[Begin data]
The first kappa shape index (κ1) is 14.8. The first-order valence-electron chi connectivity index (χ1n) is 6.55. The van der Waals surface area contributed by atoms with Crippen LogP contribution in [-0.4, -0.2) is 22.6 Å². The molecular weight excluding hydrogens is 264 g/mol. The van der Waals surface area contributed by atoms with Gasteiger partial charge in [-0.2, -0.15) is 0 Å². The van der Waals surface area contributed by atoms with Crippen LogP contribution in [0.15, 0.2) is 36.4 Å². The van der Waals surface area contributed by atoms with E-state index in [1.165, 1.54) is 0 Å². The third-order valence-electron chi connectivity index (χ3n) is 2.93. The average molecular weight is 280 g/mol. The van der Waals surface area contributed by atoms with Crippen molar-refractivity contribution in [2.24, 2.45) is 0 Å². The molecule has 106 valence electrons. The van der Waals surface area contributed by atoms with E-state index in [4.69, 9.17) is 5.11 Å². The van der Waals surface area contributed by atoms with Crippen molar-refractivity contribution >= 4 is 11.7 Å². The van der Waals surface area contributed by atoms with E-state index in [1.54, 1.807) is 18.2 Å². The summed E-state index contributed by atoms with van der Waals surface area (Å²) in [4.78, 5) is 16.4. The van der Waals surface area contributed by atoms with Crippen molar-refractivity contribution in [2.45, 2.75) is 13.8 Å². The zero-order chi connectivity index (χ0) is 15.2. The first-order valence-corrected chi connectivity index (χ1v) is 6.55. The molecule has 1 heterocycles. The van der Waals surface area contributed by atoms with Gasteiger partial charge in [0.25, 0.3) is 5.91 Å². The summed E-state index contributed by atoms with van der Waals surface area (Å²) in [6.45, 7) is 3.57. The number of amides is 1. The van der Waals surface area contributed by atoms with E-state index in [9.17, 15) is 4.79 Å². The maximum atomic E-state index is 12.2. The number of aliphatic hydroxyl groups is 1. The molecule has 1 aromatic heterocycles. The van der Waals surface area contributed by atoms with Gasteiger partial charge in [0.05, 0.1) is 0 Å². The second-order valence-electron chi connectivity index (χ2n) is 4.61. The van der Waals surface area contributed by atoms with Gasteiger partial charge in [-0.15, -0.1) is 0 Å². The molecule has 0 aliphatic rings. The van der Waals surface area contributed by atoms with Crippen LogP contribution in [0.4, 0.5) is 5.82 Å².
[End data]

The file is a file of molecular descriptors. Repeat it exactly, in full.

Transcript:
The first kappa shape index (κ1) is 14.8. The first-order valence-electron chi connectivity index (χ1n) is 6.55. The van der Waals surface area contributed by atoms with Crippen LogP contribution in [-0.4, -0.2) is 22.6 Å². The molecular weight excluding hydrogens is 264 g/mol. The van der Waals surface area contributed by atoms with Gasteiger partial charge in [-0.2, -0.15) is 0 Å². The van der Waals surface area contributed by atoms with Crippen LogP contribution in [0.15, 0.2) is 36.4 Å². The van der Waals surface area contributed by atoms with E-state index in [1.165, 1.54) is 0 Å². The third-order valence-electron chi connectivity index (χ3n) is 2.93. The average molecular weight is 280 g/mol. The van der Waals surface area contributed by atoms with Crippen molar-refractivity contribution in [2.24, 2.45) is 0 Å². The molecule has 106 valence electrons. The van der Waals surface area contributed by atoms with E-state index in [4.69, 9.17) is 5.11 Å². The van der Waals surface area contributed by atoms with Crippen molar-refractivity contribution >= 4 is 11.7 Å². The van der Waals surface area contributed by atoms with E-state index in [1.54, 1.807) is 18.2 Å². The summed E-state index contributed by atoms with van der Waals surface area (Å²) in [4.78, 5) is 16.4. The van der Waals surface area contributed by atoms with Crippen molar-refractivity contribution in [2.45, 2.75) is 13.8 Å². The zero-order chi connectivity index (χ0) is 15.2. The first-order valence-corrected chi connectivity index (χ1v) is 6.55. The molecule has 1 heterocycles. The van der Waals surface area contributed by atoms with Gasteiger partial charge in [0.25, 0.3) is 5.91 Å². The summed E-state index contributed by atoms with van der Waals surface area (Å²) in [6.45, 7) is 3.57. The number of amides is 1. The van der Waals surface area contributed by atoms with E-state index in [9.17, 15) is 4.79 Å². The maximum atomic E-state index is 12.2. The number of aliphatic hydroxyl groups is 1. The molecule has 1 aromatic heterocycles. The van der Waals surface area contributed by atoms with Gasteiger partial charge in [0.05, 0.1) is 0 Å². The second-order valence-electron chi connectivity index (χ2n) is 4.61. The van der Waals surface area contributed by atoms with Gasteiger partial charge in [-0.15, -0.1) is 0 Å². The molecule has 0 aliphatic rings. The van der Waals surface area contributed by atoms with Crippen LogP contribution in [0.4, 0.5) is 5.82 Å².